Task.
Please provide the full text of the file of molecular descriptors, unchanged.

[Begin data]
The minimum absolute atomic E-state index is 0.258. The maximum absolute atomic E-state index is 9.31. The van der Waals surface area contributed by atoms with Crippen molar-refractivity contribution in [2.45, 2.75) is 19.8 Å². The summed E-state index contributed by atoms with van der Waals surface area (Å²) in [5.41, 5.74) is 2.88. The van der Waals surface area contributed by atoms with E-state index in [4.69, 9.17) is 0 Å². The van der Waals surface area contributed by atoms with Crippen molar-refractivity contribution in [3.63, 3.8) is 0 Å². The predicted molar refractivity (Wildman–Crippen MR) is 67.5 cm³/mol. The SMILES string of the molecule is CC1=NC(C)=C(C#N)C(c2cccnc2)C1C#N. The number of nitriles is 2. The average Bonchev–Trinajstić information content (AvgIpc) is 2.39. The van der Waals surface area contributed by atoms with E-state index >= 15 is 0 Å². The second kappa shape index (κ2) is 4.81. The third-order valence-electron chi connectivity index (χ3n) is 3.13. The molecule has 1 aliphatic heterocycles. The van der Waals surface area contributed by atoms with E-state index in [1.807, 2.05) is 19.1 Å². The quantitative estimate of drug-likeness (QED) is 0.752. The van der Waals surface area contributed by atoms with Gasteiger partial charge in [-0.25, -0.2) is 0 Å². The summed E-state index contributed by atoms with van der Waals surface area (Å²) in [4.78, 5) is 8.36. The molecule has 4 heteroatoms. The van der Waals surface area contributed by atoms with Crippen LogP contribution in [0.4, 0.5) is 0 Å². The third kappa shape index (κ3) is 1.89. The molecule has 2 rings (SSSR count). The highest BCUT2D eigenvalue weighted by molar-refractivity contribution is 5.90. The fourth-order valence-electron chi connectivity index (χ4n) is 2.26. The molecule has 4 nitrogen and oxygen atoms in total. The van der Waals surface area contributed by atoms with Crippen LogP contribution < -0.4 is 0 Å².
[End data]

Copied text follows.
The minimum absolute atomic E-state index is 0.258. The maximum absolute atomic E-state index is 9.31. The van der Waals surface area contributed by atoms with Crippen molar-refractivity contribution in [2.45, 2.75) is 19.8 Å². The summed E-state index contributed by atoms with van der Waals surface area (Å²) in [5.41, 5.74) is 2.88. The van der Waals surface area contributed by atoms with E-state index in [4.69, 9.17) is 0 Å². The van der Waals surface area contributed by atoms with Crippen molar-refractivity contribution in [3.63, 3.8) is 0 Å². The predicted molar refractivity (Wildman–Crippen MR) is 67.5 cm³/mol. The SMILES string of the molecule is CC1=NC(C)=C(C#N)C(c2cccnc2)C1C#N. The number of nitriles is 2. The average Bonchev–Trinajstić information content (AvgIpc) is 2.39. The van der Waals surface area contributed by atoms with E-state index >= 15 is 0 Å². The second kappa shape index (κ2) is 4.81. The third-order valence-electron chi connectivity index (χ3n) is 3.13. The molecule has 1 aliphatic heterocycles. The van der Waals surface area contributed by atoms with E-state index in [1.807, 2.05) is 19.1 Å². The quantitative estimate of drug-likeness (QED) is 0.752. The van der Waals surface area contributed by atoms with Gasteiger partial charge in [-0.25, -0.2) is 0 Å². The summed E-state index contributed by atoms with van der Waals surface area (Å²) in [4.78, 5) is 8.36. The molecule has 4 heteroatoms. The van der Waals surface area contributed by atoms with Crippen LogP contribution in [0.4, 0.5) is 0 Å². The third kappa shape index (κ3) is 1.89. The molecule has 2 rings (SSSR count). The highest BCUT2D eigenvalue weighted by molar-refractivity contribution is 5.90. The fourth-order valence-electron chi connectivity index (χ4n) is 2.26. The molecule has 4 nitrogen and oxygen atoms in total. The van der Waals surface area contributed by atoms with Crippen LogP contribution < -0.4 is 0 Å².